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Wednesday, October 9, 2013

Retaining Chinese Students After Graduation


International students are becoming an increasingly important part of higher education within the U.S.  Researcher Xin Liu delves into Chinese student needs when studying in the U.S. and what they need to consider staying local upon graduation (2013). As American companies turn more international in focus and desire to penetrate the Asian market such international students become a priority due to their specific cultural knowledge and contributions to the human capital mix within companies.

China has approximately 284,000 students that live abroad to study in 2010 (Mu, 2011). They are becoming a significant source of college recruitment. With the growth of such students the ability to socially live in the U.S. and have proper social connections is a major concern when making decisions to stay in the U.S. or return back to China. Chinese students weigh and balance the competing interests such as friend’s opinions, career prospects, and formal school guidance.

Because Chinese students pay significantly more than nationals in higher education they are concerned about their job prospects upon graduation.  It is important for them to find jobs right away if they are to be retained within the country. These jobs should offer an opportunity for career growth and development.

Another major concern is their personal social networks. When Chinese students leave school they have some fear of where their proper social fit will reside. If there are other Chinese students within the area or they have social outlets they are more likely to stay. The quicker and easier they can make that transition the more likely they will decide to seek local opportunities; especially if they put down new social roots.

The researcher used ten in-depth interviews with various Chinese students to come to conclusions. Even though the study was not wide it did provide support for existing research. The research found that both the social network and the economic opportunities are of critical importance. Both help in encouraging international students to stay within the U.S.

Students indicated that their primary consideration was their social networks. In China people must navigate a complex network of people. Opportunities are often based upon who someone knows. Therefore, the importance of friends and social networks is critical to the Chinese mindset.

Likewise, what did attract them to the U.S. were additional opportunities. Unless such students have jobs already waiting for them they were interested in opportunities whereby they could grow and develop quickly. Despite this interest, it should be noted that the Chinese mindset is to put others in the social network above oneself so this enthusiasm may diminish without support.

Stability and growth opportunities are primary concerns when making employment decisions. Graduates are worried about the ability to stay with a company and grow with them more than the actual starting salary. To be laid-off a short-time after hire or not having growth opportunities causes a level of damage to Chinese graduates who often stay with employers for a long-time.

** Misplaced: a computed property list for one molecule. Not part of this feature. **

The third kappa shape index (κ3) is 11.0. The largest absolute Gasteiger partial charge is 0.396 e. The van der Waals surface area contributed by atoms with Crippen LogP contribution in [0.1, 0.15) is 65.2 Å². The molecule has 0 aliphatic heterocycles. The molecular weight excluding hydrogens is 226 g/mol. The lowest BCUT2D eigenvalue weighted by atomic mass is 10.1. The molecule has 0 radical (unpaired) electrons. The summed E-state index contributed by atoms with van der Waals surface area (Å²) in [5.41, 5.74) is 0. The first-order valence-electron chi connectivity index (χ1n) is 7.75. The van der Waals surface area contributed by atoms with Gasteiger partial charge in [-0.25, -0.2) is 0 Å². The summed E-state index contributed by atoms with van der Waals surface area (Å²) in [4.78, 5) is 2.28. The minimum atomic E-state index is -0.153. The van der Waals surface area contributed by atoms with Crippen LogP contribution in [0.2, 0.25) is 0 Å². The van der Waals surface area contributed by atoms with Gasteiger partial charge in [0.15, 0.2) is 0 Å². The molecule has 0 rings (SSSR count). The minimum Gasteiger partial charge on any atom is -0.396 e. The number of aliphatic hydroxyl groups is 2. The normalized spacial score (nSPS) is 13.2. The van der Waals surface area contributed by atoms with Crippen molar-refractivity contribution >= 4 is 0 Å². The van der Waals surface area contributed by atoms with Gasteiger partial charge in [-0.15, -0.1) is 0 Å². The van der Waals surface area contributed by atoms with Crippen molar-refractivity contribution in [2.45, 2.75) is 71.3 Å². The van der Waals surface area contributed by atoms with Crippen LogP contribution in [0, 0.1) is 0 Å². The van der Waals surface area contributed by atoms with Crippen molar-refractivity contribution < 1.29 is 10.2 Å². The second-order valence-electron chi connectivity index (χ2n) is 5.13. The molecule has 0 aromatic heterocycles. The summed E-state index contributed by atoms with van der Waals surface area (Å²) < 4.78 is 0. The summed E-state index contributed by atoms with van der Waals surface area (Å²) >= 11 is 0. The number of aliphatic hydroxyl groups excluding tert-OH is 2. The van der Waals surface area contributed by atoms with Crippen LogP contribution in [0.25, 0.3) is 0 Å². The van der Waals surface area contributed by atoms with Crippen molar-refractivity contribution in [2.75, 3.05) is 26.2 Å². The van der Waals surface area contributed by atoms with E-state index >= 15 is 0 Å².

Beyond this study it is possible to draw some interesting concepts. It is not enough to provide Chinese graduates with a freshly minted degree and expect them to stay within the country and use that degree to benefit society. Because of very personal social reasons they may desire to move back home. Those universities, companies, and public administrators who want to retain high quality international students will need to provide a level of social connection before graduation and help such candidates successfully transition to the new environment.

The study was completed from the mindset of a traditional university. In the online world the student may not live in the U.S. and a social transition is not needed. However, the report indicates that job prospects are important. Therefore, having strong connections between industry and academia can further help in not only creating relevancy for the degree but also maintaining fertile grounds for company recruitment.

Whether the goal is to hire international graduates in China to bring to the U.S. for job placement or help them find employment locally it is important to understand how the career services department may enhance the universities longer term goals of industry-academia partnership. Providing students additional time to use career services and updating those online services with relevant jobs can go a long way in placement statistics. Furthermore, it may become a new source international industry partnership as well as an opportunity to make stronger connections with multinational corporations.

Liu, X. (2013). Career concerns of Chinese business students in the United States: a qualitative study. Academy of Educational Leadership Journal, 17 (3).

Mu, L. (2011). China sends more students abroad, absorbs record high. People's Daily Online. Retrieved October 9th, 2013 from http://english.peopledaily.com.cn/90001/90776/90882/7307378.html

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